On July 22, 2009 at 9:55am Victoria Barlow wrote:
Wonderful, tender essay Aram. Beautifully written and remembered.

On July 22, 2009 at 11:05pm Linda Ohlson Graham wrote:
Hyannis Poet Laureate Joe Gouveia thought my -Zen Piece-
had a resemblance to Allan Ginsburg-s work ... :

Notes taken during a Zen master's talk … interspersed with my own writing …

© Linda Ohlson Graham
September 11th, 1997

Life is here Life is now
Do it …
Be it …
Wisdom softening
In our presence …
What is it we need to hold up to face the World?
Who am I expecting myself to be?
We are so blessed by the presence of presence.

Time to trust more …
Sense of space which will allow clarity.
Make contact. Be OK with who we are.
Center ourselves. Make connection. Find the space
that has clarity and openness.
Reach a place of settled-ness and centeredness.
Remember to connect … to open …
Have a way to support ourselves to remember who we are.
Our capacity is to bring forth a sense of connectedness.
Learn how to make that contact … Explore how to do that.
Deepen our sense of being … Soften the face … Open the Heart …
Learn to trust …
Start to see the face I bring to everything in the World …

Look at it …
If it has anxiety … depression … if it has inadequacies that need to be covered up …
SEE … who is this person ?
These questions are like jewels that we have to savor.
Everything is an answer relating to how we relate to the World.

Sit on a spacecraft … read poetry …
Then try to bring that home to places of intensity
and potency and expression of my existence.
Buddhism suggests: Start off where it's easy …
Notice the obvious mystery of being alive …
Carry it forward … Start to see …
Remember 1) that we do it our way 2) then we have to find a way.
Find out what touches our Heart … Then: look at the teachings …
They offer us a map.

Every spiritual discipline offers us compassion, patience, etc.
Spirituality transcends the tradition … It goes underneath it.
Then ask the way to bring spirituality … compassion … etc. into my life.
When we see where we're separate … that's our Path.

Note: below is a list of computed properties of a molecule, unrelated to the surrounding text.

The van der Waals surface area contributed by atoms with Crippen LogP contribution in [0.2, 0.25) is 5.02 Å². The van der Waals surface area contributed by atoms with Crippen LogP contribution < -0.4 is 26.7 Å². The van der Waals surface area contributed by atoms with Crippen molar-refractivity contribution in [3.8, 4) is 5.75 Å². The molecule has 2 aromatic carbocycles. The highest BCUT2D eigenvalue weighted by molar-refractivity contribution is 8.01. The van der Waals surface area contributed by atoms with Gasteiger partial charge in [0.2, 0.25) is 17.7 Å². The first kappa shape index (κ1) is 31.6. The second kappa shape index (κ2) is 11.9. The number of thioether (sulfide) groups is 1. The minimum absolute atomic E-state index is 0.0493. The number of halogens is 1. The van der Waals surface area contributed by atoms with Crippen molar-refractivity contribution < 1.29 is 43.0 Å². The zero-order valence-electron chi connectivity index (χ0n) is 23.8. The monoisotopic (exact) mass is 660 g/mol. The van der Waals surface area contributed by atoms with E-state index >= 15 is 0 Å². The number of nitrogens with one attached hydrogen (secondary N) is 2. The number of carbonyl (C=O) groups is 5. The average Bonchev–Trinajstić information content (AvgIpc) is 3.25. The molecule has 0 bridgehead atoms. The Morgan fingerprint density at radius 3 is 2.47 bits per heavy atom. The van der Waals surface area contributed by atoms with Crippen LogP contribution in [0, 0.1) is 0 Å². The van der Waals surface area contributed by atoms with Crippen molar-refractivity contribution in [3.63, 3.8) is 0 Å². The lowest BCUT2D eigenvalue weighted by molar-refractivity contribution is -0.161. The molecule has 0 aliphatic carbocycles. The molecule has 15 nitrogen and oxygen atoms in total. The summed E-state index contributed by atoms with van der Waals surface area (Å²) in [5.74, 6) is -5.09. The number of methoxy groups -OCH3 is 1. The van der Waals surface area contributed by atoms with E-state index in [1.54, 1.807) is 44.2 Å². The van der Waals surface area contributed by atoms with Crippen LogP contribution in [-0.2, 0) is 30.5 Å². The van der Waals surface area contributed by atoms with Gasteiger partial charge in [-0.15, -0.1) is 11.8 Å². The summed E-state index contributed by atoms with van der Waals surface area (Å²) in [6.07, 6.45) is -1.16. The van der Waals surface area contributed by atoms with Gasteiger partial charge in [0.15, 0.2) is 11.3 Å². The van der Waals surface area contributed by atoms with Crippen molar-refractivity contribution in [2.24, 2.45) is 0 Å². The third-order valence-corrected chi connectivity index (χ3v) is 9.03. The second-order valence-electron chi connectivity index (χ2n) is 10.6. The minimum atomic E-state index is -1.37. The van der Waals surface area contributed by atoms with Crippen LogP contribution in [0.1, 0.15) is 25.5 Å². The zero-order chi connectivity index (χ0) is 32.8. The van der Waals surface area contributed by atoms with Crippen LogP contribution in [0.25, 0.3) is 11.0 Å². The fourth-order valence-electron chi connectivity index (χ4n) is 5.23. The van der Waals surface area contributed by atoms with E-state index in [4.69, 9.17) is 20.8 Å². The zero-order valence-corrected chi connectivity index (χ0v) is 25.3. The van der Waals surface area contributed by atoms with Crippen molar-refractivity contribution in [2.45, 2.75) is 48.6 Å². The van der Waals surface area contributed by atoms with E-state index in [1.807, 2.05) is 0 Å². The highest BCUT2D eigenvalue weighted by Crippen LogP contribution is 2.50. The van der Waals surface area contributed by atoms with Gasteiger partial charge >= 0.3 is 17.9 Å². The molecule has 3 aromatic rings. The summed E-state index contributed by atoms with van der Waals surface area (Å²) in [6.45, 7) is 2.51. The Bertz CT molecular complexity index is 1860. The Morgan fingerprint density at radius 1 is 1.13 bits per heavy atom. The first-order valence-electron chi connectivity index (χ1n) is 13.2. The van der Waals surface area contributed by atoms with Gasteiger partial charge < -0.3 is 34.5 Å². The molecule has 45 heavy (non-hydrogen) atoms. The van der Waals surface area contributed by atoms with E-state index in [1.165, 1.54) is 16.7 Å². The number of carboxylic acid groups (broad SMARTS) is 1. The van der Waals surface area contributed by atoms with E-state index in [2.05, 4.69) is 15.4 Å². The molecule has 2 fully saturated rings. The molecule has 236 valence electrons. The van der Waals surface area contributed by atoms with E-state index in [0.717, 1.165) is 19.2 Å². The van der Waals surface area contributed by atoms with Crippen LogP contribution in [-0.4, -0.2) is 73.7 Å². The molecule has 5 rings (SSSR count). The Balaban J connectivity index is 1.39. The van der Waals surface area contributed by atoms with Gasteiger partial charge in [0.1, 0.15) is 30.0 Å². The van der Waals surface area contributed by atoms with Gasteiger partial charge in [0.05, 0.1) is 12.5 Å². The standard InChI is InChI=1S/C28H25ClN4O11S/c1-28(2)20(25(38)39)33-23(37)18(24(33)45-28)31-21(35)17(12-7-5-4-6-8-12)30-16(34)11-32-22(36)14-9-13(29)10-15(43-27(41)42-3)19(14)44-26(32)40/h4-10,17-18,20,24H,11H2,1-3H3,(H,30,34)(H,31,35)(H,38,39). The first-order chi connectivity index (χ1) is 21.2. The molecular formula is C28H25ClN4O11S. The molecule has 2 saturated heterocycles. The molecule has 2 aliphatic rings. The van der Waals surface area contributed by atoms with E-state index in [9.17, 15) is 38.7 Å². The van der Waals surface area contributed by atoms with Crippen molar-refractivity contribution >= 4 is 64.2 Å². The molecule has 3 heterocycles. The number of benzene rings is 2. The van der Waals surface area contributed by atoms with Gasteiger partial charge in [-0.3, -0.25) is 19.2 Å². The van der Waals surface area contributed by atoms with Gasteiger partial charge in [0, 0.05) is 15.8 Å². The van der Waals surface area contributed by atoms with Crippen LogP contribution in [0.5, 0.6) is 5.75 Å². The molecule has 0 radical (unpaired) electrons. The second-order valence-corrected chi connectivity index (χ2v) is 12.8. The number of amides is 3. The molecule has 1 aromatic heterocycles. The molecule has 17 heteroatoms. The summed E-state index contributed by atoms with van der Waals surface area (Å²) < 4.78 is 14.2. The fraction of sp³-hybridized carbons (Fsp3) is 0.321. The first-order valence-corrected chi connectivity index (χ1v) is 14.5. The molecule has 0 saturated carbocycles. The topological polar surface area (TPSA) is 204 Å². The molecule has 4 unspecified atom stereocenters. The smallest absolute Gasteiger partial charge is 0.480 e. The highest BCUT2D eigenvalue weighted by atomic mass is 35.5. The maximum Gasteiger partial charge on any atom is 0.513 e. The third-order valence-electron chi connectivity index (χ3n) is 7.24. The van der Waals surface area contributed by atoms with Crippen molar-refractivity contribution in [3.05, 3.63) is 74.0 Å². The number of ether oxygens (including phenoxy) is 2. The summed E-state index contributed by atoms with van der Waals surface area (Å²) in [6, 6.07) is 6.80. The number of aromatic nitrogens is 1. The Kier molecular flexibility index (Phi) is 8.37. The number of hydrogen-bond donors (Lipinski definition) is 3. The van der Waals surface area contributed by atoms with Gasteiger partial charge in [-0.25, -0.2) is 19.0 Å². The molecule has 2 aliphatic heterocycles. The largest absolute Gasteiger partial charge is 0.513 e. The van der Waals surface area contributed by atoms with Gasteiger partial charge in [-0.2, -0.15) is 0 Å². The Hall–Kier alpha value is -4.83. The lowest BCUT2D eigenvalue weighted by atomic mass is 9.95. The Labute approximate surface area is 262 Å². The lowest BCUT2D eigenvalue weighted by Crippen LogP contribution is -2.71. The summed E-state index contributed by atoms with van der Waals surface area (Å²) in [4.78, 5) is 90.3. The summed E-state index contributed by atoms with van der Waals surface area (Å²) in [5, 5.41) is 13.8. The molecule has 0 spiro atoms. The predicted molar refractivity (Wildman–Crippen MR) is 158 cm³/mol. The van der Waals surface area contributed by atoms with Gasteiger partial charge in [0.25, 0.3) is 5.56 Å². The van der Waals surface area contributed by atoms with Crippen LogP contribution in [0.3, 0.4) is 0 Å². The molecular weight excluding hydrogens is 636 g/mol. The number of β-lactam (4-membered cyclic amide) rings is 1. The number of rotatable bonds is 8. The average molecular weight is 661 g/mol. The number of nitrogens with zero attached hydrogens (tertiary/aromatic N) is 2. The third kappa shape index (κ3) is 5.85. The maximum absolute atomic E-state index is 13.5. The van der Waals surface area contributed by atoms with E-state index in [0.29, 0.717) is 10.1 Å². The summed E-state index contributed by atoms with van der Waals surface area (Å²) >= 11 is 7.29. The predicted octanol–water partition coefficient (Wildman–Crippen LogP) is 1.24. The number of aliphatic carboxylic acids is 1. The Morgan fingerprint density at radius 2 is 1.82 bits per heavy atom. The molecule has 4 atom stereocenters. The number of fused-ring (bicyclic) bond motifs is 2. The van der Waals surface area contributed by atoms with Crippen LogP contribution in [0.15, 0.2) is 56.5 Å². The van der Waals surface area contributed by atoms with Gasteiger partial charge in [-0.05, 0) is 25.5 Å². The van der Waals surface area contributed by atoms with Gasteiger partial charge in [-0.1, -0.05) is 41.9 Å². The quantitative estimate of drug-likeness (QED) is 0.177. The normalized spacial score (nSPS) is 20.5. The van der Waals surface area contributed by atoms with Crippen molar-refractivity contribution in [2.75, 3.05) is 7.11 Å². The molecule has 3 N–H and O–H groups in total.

When we see our yearning: 'If only' … etc.
The spiritual Path asks us to make this amazing turn around.

Look at : 'What is the source of this discomfort?'.

If we're angry, greedy, etc. … It's a start to actually seeing.
Have compassion for ourselves.
In the Zen path we develop the capacity to notice 3 qualities:
1) Attention 2) Attention 3) Attention
Honesty facilitates attention … humility contributes.
Be candidly honest with ourselves …

'The Dark Night of the Soul' … What does that mean?
In Zen … sit there … be with it. Stay open to what's going on.
In the craft of meditation it's OK to experiment …
Ask: In what way does the breath facilitate this opening?
Allow the struggle to be turned into acceptance.

The World has not abandoned us … it is also the source of our joy.
We have to experience it by ourselves to trust it completely …
Allow myself to trust ! which has to be earned !
Discover that experience and deepen it right down into our bones.
Each person must find their Path and explore it for themselves …
What supports us ? What will guide us ? What will inspire us ?
Be willing to have a more honest radical perspective of our lives …
Greet it with an open hand …
Allow them to become our allies instead of our enemies.

Can you imagine what it must be like for a dying person to REALize
how there's no turning back ?
Can we be satisfied by the softness of the sheets ?
Have the blessing of meeting each such experience …
Let it be a clue …

Keep our Heart open … We will see there are teachers everywhere …
The World guides us …
The contact we're making with our experience
is where we'll start to see our authentic face.
We don't have one single face that faces our World or our lives …
The occasions when things drop away are real.

Turn towards our ordinariness …
Have honesty and acknowledge these moments …
It's OK to put ourselves in situations where there's growth.


in to
and accept
our divinity.

and calm
our hearts
and minds …
I feel THE Peace
will come.

-Writings- and -poems- pages of

On August 7, 2009 at 10:55am D. Bifford wrote:
Like everyone else who has commented, I owe a great deal of gratitude to Ginsberg and Kerouac. They were my way into poetry when I had no other. As much as I continue to value their literary contributions to the world, I've become more suspicious of their religious ones, especially Ginsberg's Buddhism. (Kerouac's "Catholic-Buddhism" seemed more a private affair, not really either, and certainly no excuse for drinking). At any rate, I recommend a short brilliant and fairly (but not unreasonably) scathing essay by Eliot Weinberger in his collection "Works on Paper". I forget the exact title of the essay itself; the short of it, however, deals explicitly with W.S Merwin scandal mentioned by Saroyan, but from a usefully different perspective than the one that he seems to assume. That said, I enjoyed Sanoyan's piece very much.

On August 13, 2009 at 10:47pm Sam Kuraishi wrote:
As I was transfering from a Greyhound bus to Trailway bus to take me from Knoxville to Johnson City, Tennesse to start my sophomore year at East Tenesse State Univercity, I saw a paperback leftover on one of the bus seats.
The Title of the book was"On The Road"
by Jack Kerouac. That was in the fall of 1963. I kept the book and read it later.
After reading "On The Road", I began searching for more books by Jack Kerouac and othe beat generation's
writers and poets.